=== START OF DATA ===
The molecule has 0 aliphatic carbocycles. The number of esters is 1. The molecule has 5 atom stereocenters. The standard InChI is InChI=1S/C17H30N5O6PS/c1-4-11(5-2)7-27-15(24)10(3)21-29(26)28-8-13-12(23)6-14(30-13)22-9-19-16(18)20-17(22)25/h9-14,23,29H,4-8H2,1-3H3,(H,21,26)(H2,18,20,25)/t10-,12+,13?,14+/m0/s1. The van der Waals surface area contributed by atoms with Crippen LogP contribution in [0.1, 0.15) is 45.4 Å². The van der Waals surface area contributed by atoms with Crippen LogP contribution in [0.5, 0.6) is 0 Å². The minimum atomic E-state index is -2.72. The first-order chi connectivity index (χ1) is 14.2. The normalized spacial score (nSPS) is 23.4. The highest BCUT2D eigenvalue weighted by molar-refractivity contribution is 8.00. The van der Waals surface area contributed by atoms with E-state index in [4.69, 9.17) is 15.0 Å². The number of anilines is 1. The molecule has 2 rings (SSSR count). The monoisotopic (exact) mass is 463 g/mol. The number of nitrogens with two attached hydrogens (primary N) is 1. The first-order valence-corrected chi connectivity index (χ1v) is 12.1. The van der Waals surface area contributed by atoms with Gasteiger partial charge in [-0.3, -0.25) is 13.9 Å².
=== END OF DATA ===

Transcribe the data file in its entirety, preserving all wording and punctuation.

The molecule has 0 aliphatic carbocycles. The number of esters is 1. The molecule has 5 atom stereocenters. The standard InChI is InChI=1S/C17H30N5O6PS/c1-4-11(5-2)7-27-15(24)10(3)21-29(26)28-8-13-12(23)6-14(30-13)22-9-19-16(18)20-17(22)25/h9-14,23,29H,4-8H2,1-3H3,(H,21,26)(H2,18,20,25)/t10-,12+,13?,14+/m0/s1. The van der Waals surface area contributed by atoms with Crippen LogP contribution in [0.1, 0.15) is 45.4 Å². The van der Waals surface area contributed by atoms with Crippen LogP contribution in [0.5, 0.6) is 0 Å². The minimum atomic E-state index is -2.72. The first-order chi connectivity index (χ1) is 14.2. The normalized spacial score (nSPS) is 23.4. The highest BCUT2D eigenvalue weighted by molar-refractivity contribution is 8.00. The van der Waals surface area contributed by atoms with E-state index in [4.69, 9.17) is 15.0 Å². The number of anilines is 1. The molecule has 2 rings (SSSR count). The monoisotopic (exact) mass is 463 g/mol. The number of nitrogens with two attached hydrogens (primary N) is 1. The first-order valence-corrected chi connectivity index (χ1v) is 12.1. The van der Waals surface area contributed by atoms with Gasteiger partial charge in [-0.3, -0.25) is 13.9 Å².